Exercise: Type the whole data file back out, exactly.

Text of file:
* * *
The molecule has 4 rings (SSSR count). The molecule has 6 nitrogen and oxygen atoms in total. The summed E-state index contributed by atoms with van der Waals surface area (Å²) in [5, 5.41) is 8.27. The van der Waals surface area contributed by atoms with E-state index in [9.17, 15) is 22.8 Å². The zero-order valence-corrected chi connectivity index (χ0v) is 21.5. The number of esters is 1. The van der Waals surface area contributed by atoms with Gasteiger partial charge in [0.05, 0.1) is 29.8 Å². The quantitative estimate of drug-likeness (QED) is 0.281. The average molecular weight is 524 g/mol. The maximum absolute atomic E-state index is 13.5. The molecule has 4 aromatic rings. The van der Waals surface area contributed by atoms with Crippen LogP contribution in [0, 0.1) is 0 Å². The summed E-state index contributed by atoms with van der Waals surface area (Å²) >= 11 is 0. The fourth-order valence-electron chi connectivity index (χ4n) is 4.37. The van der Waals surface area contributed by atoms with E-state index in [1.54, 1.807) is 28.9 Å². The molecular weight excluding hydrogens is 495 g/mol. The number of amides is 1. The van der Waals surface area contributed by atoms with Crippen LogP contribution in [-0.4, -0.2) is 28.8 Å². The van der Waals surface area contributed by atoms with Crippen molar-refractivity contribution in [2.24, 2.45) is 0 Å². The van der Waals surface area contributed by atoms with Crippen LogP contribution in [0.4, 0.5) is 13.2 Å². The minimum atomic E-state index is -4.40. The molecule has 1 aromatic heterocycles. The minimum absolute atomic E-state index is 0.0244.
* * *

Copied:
The molecule has 4 rings (SSSR count). The molecule has 6 nitrogen and oxygen atoms in total. The summed E-state index contributed by atoms with van der Waals surface area (Å²) in [5, 5.41) is 8.27. The van der Waals surface area contributed by atoms with E-state index in [9.17, 15) is 22.8 Å². The zero-order valence-corrected chi connectivity index (χ0v) is 21.5. The number of esters is 1. The van der Waals surface area contributed by atoms with Gasteiger partial charge in [0.05, 0.1) is 29.8 Å². The quantitative estimate of drug-likeness (QED) is 0.281. The average molecular weight is 524 g/mol. The maximum absolute atomic E-state index is 13.5. The molecule has 4 aromatic rings. The van der Waals surface area contributed by atoms with Crippen LogP contribution in [0, 0.1) is 0 Å². The summed E-state index contributed by atoms with van der Waals surface area (Å²) >= 11 is 0. The fourth-order valence-electron chi connectivity index (χ4n) is 4.37. The van der Waals surface area contributed by atoms with E-state index in [1.54, 1.807) is 28.9 Å². The molecular weight excluding hydrogens is 495 g/mol. The number of amides is 1. The van der Waals surface area contributed by atoms with Crippen LogP contribution in [-0.4, -0.2) is 28.8 Å². The van der Waals surface area contributed by atoms with Crippen molar-refractivity contribution in [2.24, 2.45) is 0 Å². The van der Waals surface area contributed by atoms with Crippen LogP contribution in [0.4, 0.5) is 13.2 Å². The minimum atomic E-state index is -4.40. The molecule has 1 aromatic heterocycles. The minimum absolute atomic E-state index is 0.0244.